How is climate change impacting global health?

The effects of climate change on our environment have long been felt and thoroughly discussed. Scientists have, with much distress, pointed out the change in migratory patterns of various species, the rapidly melting glaciers and ice caps, the uncontrolled wildfires, and the extreme weather events. However, we often overlook the undeniable effects climate change is having on our global health.

The World Health organisation has reported that between 2030 and 2050, climate change is expected to cause roughly 250,000 additional deaths per year. But how exactly will climate change be responsible for turning this worrying figure into a reality ?  The combination of malnutrition, malaria, diarrhoea and heat stress alone are expected to work together to contribute to a rising death toll. These afflictions, however, have a much greater impact than first thought.

 

Climate change and nutrition

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monticello/shutterstock

As research from the World Food Programme shows, from the 1990s onwards, climate shocks have increased by more than 50% in third world countries which are already susceptible to malnutrition and food insecurity. The unpredictable, and often extreme, weather conditions like droughts, heatwaves or floods cause shortages in the availability of food by decreasing and destroying crop yields. The fall in the supply and distribution of food, low incomes and disruption to transport and infrastructure, lead to a spike in the prices of basic household items which many are unable to afford. As a result families are forced to have a poor quality and unvaried diet. This and the amalgamation of water insecurity, which is often further disrupted during natural disasters, alongside disease outbreaks caused by climate change creates the ideal conditions for global nutrition crises.

 

The spreading of infectious diseases  

As medical knowledge has become more advanced, the implementation of sanitation, hygiene and prevention methods has improved, thus aiding in the alleviation of worldwide infectious diseases. However, the spread of covid-19 has proven that threats to global health are still very much thriving.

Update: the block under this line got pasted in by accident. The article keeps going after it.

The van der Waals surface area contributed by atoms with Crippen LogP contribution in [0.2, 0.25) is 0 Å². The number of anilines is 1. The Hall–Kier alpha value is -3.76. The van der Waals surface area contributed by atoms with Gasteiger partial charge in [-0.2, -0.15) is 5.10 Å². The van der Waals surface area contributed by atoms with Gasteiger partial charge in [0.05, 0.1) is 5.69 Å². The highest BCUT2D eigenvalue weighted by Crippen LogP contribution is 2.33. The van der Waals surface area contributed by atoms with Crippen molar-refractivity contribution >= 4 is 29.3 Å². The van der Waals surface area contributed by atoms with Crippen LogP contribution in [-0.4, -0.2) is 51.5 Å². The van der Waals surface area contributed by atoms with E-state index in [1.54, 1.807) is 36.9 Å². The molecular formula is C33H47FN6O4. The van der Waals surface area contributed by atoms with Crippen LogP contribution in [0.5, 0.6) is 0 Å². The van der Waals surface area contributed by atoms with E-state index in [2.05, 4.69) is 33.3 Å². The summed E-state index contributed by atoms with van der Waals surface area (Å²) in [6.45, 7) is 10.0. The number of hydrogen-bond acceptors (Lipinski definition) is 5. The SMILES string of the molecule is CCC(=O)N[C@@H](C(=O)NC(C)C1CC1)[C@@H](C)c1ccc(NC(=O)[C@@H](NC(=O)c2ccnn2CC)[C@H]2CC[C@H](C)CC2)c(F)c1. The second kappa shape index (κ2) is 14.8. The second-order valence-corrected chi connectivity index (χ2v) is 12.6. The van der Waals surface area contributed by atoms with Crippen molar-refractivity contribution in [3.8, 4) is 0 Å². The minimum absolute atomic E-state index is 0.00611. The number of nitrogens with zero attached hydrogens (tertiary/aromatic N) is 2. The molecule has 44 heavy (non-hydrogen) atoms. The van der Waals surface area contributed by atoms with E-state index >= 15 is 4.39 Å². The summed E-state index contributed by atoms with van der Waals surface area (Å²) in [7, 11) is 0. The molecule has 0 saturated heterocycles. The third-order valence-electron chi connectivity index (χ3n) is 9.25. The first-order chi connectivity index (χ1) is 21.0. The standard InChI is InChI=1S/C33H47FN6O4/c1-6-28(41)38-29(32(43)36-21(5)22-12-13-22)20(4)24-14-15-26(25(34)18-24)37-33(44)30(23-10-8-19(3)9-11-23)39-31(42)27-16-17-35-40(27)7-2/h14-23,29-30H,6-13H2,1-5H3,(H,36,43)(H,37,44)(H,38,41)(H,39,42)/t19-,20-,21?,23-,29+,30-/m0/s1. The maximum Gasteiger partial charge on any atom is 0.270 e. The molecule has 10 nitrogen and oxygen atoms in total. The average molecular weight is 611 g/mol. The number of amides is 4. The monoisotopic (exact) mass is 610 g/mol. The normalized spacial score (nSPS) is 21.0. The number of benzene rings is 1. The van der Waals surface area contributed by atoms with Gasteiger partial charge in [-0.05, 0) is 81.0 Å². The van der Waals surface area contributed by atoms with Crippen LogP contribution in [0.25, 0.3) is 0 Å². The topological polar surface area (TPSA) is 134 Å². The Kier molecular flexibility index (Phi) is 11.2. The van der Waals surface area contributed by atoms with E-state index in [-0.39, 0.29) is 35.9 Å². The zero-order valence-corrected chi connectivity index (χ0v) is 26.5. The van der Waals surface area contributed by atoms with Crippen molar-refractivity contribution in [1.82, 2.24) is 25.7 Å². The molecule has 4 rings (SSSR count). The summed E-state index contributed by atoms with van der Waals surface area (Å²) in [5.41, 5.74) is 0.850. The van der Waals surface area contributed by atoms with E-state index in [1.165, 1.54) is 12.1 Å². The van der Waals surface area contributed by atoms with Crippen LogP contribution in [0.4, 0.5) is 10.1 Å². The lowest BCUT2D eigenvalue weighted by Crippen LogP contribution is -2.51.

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Andrey Suslov/shutterstock

The global rising of temperatures, as well as more flooding and drought has expanded the areas where diseases like malaria and dengue thrive. Erin Mordecai, a Stanford biologist, has made surprising forecasts on how climate change will alter where mosquitoes are most at ease and how quickly they transmit the disease, carrying its burden across the globe. Even rich, developed countries aren’t expected to be immune. Biting insects, including mosquitos, spread some of the most neglected yet dangerous infectious diseases like malaria, dengue fever, chikungunya and West Nile virus. In the past, economic security and colder temperatures have mostly restricted mosquito-borne diseases from arising in the Northern Hemisphere, but climate change shows signs of changing this.

 

Climate change and mental health

Whilst most of the scientific research surrounding climate change and health, focuses on physical health, the impacts on mental health are equally as important and need to be advocated more. Historically, very little attention has been given to the significance of mental health, however as times are changing, it’s receiving greater awareness. Developing countries, however, still have progress to make in this area due to many factors including limited access to education and less educational resources. Despite this, developing countries are the ones which face more mental strain to their populations after natural disasters. This is usually due to the lower quality infrastructure and preventative methods to minimise the impacts which often leads to greater devastation, loss of homes, businesses and schools.

The rapid pace with which the sinister effects of climate change are sweeping over the planet should motivate us all to be agents for positive change. Whilst it’s imperative that the biggest contributors to the worsening of climate change (namely industry) act swiftly, it doesn’t mean that we as individuals should not support grassroots organisations in our local communities or take personal measures to help protect the planet.

Photo: PopTika/Shutterstock

 


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